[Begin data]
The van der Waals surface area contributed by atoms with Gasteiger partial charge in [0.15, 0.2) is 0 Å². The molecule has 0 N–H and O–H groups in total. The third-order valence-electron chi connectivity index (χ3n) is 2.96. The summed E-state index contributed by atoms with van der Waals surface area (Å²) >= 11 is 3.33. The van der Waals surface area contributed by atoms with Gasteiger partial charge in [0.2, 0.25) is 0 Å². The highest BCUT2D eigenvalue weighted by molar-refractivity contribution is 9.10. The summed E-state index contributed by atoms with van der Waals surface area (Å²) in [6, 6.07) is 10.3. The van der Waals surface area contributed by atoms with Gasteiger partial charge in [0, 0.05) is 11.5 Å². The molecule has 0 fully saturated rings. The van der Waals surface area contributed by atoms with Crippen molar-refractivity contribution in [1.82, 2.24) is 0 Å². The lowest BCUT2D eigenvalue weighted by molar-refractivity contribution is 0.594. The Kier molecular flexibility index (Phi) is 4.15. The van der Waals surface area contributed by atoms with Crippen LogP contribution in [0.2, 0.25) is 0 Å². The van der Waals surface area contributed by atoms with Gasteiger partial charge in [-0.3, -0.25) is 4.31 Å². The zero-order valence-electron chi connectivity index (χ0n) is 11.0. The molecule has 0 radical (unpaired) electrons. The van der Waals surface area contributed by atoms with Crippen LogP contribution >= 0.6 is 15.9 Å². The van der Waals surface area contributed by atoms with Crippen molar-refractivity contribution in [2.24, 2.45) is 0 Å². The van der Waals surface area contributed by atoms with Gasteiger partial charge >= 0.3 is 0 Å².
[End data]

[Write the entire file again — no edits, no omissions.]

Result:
The van der Waals surface area contributed by atoms with Gasteiger partial charge in [0.15, 0.2) is 0 Å². The molecule has 0 N–H and O–H groups in total. The third-order valence-electron chi connectivity index (χ3n) is 2.96. The summed E-state index contributed by atoms with van der Waals surface area (Å²) >= 11 is 3.33. The van der Waals surface area contributed by atoms with Gasteiger partial charge in [0.2, 0.25) is 0 Å². The highest BCUT2D eigenvalue weighted by molar-refractivity contribution is 9.10. The summed E-state index contributed by atoms with van der Waals surface area (Å²) in [6, 6.07) is 10.3. The van der Waals surface area contributed by atoms with Gasteiger partial charge in [0, 0.05) is 11.5 Å². The molecule has 0 fully saturated rings. The van der Waals surface area contributed by atoms with Crippen molar-refractivity contribution in [1.82, 2.24) is 0 Å². The lowest BCUT2D eigenvalue weighted by molar-refractivity contribution is 0.594. The Kier molecular flexibility index (Phi) is 4.15. The van der Waals surface area contributed by atoms with Crippen LogP contribution in [0.2, 0.25) is 0 Å². The van der Waals surface area contributed by atoms with Gasteiger partial charge in [-0.3, -0.25) is 4.31 Å². The zero-order valence-electron chi connectivity index (χ0n) is 11.0. The molecule has 0 radical (unpaired) electrons. The van der Waals surface area contributed by atoms with Crippen LogP contribution >= 0.6 is 15.9 Å². The van der Waals surface area contributed by atoms with Crippen molar-refractivity contribution in [2.24, 2.45) is 0 Å². The van der Waals surface area contributed by atoms with Gasteiger partial charge >= 0.3 is 0 Å².